“The Executive Board of the American Anthropological Association strongly opposes a constitutional amendment limiting marriage to heterosexual couples.”

       — American Anthropological Association, Statement on Marriage and the Family, February 26, 2004
            Issued in response to president Bush’s call for a federal constitutional
            amendment to ban same-sex marriage which he called “a threat to civilization.”
            The AAA is the world’s largest organization of anthropologists.

“Legislative attempts to restrict marriage are doomed to be ground to powder through repeated litigation in the courts because there is no clear, scientific and strict definition of ‘man’ and ‘woman.’ There are millions of people with ambiguous gender in America — many of them already married — who render these absolute categories invalid.”

       — William Beeman, Executive Board member, American Anthropological Association
            op-ed, Providence Journal, February 13 2004.
            [See his article: What Are You: Male, Merm, Herm, Ferm or Female?]

“I know the pain of being less than equal and I cannot and will not impose that status on anyone else. I was but one generation removed from an existence in slavery. I could not in good conscience ever vote to send anyone to that place from which my family fled.”

       — Massachusetts Senator Dianne Wilkerson (D-Boston), February 11, 2004
            Arguing against the constitutional marriage ban.
            She related her experience as a black woman raised in Arkansas,
            where the hospital did not allow her mother to deliver her children.

“Being one born under a dictatorship, who has lost family because of the actions of those dictators, I say the most precious gift that we have is this constitution and for us to amend it for the purpose of discrimination is to really take away from who we are.”

       — Massachusetts Representative Marie P. St. Fleur (D-Boston), February 11, 2004
            Arguing against the constitutional marriage ban.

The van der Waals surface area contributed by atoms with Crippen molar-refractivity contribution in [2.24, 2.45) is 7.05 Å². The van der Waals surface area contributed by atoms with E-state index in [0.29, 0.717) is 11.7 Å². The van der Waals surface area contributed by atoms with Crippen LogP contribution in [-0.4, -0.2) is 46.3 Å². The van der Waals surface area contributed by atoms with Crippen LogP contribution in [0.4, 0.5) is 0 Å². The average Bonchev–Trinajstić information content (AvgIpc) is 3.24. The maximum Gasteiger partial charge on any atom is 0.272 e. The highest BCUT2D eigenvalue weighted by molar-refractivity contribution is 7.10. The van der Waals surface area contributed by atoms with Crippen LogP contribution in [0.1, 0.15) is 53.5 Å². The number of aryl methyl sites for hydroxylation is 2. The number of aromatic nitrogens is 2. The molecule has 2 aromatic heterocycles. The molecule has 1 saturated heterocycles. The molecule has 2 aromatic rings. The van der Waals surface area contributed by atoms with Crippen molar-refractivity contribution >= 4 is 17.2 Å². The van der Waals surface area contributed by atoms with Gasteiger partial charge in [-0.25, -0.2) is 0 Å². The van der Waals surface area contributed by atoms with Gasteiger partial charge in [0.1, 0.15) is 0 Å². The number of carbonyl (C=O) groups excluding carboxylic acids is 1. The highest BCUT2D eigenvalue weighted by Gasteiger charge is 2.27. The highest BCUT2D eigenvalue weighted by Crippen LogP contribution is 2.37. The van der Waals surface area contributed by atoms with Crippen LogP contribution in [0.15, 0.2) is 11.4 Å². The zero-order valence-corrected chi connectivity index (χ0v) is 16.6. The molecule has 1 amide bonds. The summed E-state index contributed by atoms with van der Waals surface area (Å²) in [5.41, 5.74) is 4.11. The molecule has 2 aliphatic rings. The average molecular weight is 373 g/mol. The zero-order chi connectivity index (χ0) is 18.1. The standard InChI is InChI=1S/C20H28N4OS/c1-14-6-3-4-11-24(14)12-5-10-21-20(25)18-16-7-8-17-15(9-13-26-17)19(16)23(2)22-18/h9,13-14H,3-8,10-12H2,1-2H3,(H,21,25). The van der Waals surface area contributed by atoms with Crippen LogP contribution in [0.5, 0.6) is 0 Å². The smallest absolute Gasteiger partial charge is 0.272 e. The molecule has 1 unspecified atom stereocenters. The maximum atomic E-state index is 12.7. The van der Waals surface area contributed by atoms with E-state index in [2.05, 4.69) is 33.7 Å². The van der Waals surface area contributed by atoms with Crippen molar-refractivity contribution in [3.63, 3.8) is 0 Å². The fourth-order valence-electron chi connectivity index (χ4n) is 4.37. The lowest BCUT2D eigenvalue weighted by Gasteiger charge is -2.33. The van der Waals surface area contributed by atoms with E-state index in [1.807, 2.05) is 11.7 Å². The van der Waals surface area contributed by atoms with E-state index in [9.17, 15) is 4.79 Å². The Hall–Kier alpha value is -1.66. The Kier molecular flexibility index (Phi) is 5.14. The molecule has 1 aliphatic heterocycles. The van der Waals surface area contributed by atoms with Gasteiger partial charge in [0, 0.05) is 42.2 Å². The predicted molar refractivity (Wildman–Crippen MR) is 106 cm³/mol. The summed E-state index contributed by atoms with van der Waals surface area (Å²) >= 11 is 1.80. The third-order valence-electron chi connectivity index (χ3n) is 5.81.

She was born in Haiti.

“Several centuries ago, one could marry a child or own a woman as property, and in the last 50 years, marriage to a person of a different race could result in imprisonment. Tradition as a rationale for discrimination is not persuasive.”

       — Massachusetts Senator Brian A. Joyce (D-Milton), February 11, 2004
            Arguing against the constitutional marriage ban.

“In every instance [of amending the constitution] we have extended liberties to the people. I will not vote to use the constitution to exclude human beings from the pursuit of their own personal happiness.”

       — Massachusetts Representative Lida E. Harkins (D-Needham), February 11, 2004
            Arguing against the constitutional marriage ban.

“I have no problems with that issue [same-sex marriage] at all.

“Marriage has been undermined by divorce. So don’t tell me about marriage. People should look at their own life and look in their own mirror.

“I think marriage has been undermined for a number of years, if you look at the facts and figures on it. So don’t blame the gay, lesbian, transgender, transsexual community, please don’t blame them for it.

“You have to point out the strength of this community, your doctors, your lawyers, your journalists. They have adopted children. To me, we have to understand this is part and parcel of our families and extended families.”

       — Richard Daley, Chicago Mayor, press conference, February 18, 2004

“ ‘Judicial tyranny’ is a phrase usually heard from those whose prejudices have not been sustained by a court’s decision. Happily, the fundamental rights of citizens in this Commonwealth and republic are in the long run defended against another form of tyranny even more dangerous, the tyranny of the majority.

“Legislatures more often than not are subject to the prevailing passions of any majority that can muster sufficient votes; rarely are legislatures in the first instance instruments of social change. It was, after all, legislators who, reflecting the views of those who elected them, kept in place every oppressive law on the books until challenged by aggrieved citizens who sought relief in the courts.

“If society waited for majority opinion and legislative action, African-Americans, for example, would still be enduring the indignities of separate but equal accommodation and the other manifestations of legal, social, and political segregation. If the decision of the Supreme Judicial Court in Goodridge is ‘judicial tyranny,’ let there be more of it.”


“The way to the future is always paved by extending, not restricting, liberties, especially to those who heretofore have been excluded. The health of a republic may well be determined by its capacity to adapt itself to the extension of its own privileges and responsibilities to those whom it would be easy by custom and conviction to ignore.”

       — Peter J. Gomes, American Baptist minister, from “For Massachusetts, a chance and a choice”
            Boston Globe article, February 8, 2004
            on Goodridge v. Department of Public Health and winning the right to marry in Massachussette